Humankind has always been concerned with preserving food in order to keep it as fresh as possible. Whether to eat later, store during cold and barren winters, or carry on long journeys — necessity is the mother of invention.
History reports that in 1795, Napoleon Bonaparte was looking for a way to provide convenient, nutritious food to his troops as they waged endless wars far away from the comforts and conveniences of home. After an open call, a tidy sum of 12,000 francs was awarded to French chef Nicolas Appert, who was well-acquainted with preserving precious commodities. Appert understood that the same techniques used for preserving wine could be applied to food and set out to develop a system for packing meat in jars, sealing them with cork and wax, then submerging them in boiling water to set the seal and sterilize the meat. A few years later, an Englishman named Peter Durand developed sealed tin-lined metal containers and received a patent protecting his concept in 1810 (via BBC). It didn’t take long for tin cans to become a popular preservation method, and once can openers were invented, many foods — including fish — could easily be kept in kitchens.

Seafaring countries naturally developed thriving fishing industries. As with all agriculture or aquaculture, the seasonal nature of the food supply leads to periods of abundance and scarcity. In times of plentitude, people took and still take measures, like canning, freezing, dehydrating, pickling, curing, and fermenting, to extend nature’s bounty.
In an era before electric refrigeration, freezing was an uncommon preservation technique in warmer months and climates (per National Center for Home Food Preservation). Salt curing, smoking, pickling, and dehydration are popular methods still used today for cod, salmon, herring, and other densely textured fish. The advent of canning opened up an entirely new method for preserving delicate seafood, bivalves, and tiny fish like sardines, anchovies, and smelt. BC Food History indicates that it wasn’t until the 1920s, and the invention and ability to cook with a pressure cooker, that canning low acid foods like fish became a safe option, and it was quickly adopted by fishing enterprises in coastal countries.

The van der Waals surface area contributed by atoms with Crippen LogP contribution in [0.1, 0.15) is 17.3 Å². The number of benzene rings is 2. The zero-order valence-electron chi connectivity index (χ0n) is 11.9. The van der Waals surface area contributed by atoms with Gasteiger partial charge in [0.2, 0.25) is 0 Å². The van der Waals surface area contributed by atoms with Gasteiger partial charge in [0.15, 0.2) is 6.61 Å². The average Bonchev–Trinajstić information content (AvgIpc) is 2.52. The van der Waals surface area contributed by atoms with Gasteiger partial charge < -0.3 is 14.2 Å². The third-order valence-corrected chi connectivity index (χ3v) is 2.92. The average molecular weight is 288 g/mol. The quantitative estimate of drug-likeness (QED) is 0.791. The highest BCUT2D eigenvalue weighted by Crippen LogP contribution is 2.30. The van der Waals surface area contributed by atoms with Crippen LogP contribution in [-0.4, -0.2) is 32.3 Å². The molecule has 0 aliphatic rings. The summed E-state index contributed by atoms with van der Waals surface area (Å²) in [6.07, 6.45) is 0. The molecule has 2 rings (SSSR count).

Europeans are fiercely protective of their gastronomic traditions. Canning allowed culinary meccas like the Iberian and Italian peninsulas to preserve some of these delectable traditions. In Portugal and Spain, you will notice entire stores with shelves stacked to the brim with colorful tins of locally caught fish and shellfish.

What makes Europe’s western-most region, the Iberian peninsula, so unique when it comes to canned fish? At the time of the advent of canning, Spain and Portugal were relatively poor countries, yet both are richly steeped in incredibly textured and nuanced cuisine. La Tienda suggests that Spaniards, in particular, are devout gourmands, preferring the best quality fish and seafood available — and they know that the best is often canned. Such demand for high-quality culinary ingredients gave way to a prosperous conservas (canned fish) industry. 
Chef and restauranteur Abel Álvarez explained to La Tienda, “The best conserva makers are canning fish caught literally the day before, why wouldn’t you maintain the freshness of that fish as long as possible?” It’s hard to disagree. As The Manual observes, this convenient freshness combined with rich flavor has chefs around the world dreaming up new recipes and food pairings.  

In canneries across the globe, the catch of the day, whether it is anchovies, sardines, mackerel, tuna, octopus, shellfish, clams, oysters, or mussels, is quickly cleaned, processed, and steamed, smoked, or fried in some cases, before it is expertly packed in tins with salted water or olive oil to keep it fresh.
The Portuguese and Spanish consider conservas a delicacy and take canning to the next level by paying homage to their savory cuisine at the time of canning. La Tienda reveals that aside from selecting the best quality and freshest seafood for their conservas, Iberians focus on additional ingredients that can enhance the flavor and texture of the fish, including the juice, called liquido de cobertura. Each variety of fish has its own recipe to highlight its natural flavors.
You will find mussels bathed in vinegar brine infused with garlic, paprika, and bay leaf — natural preservatives and easy ways to make canned foods more flavorful. Hearty fishes like tuna, mackerel, and cod are soaked in tangy olive oil or salted water that has been spiced. Bivalves and shellfish are canned in briny water that resembles their natural habitat. Famous Portuguese sardines can be found packed in oil with lemon peel and herbs or in a spicy tomato sauce that emphasizes their salty taste. These differences set Iberian conservas apart from others, making them some of the most delicious in the world.

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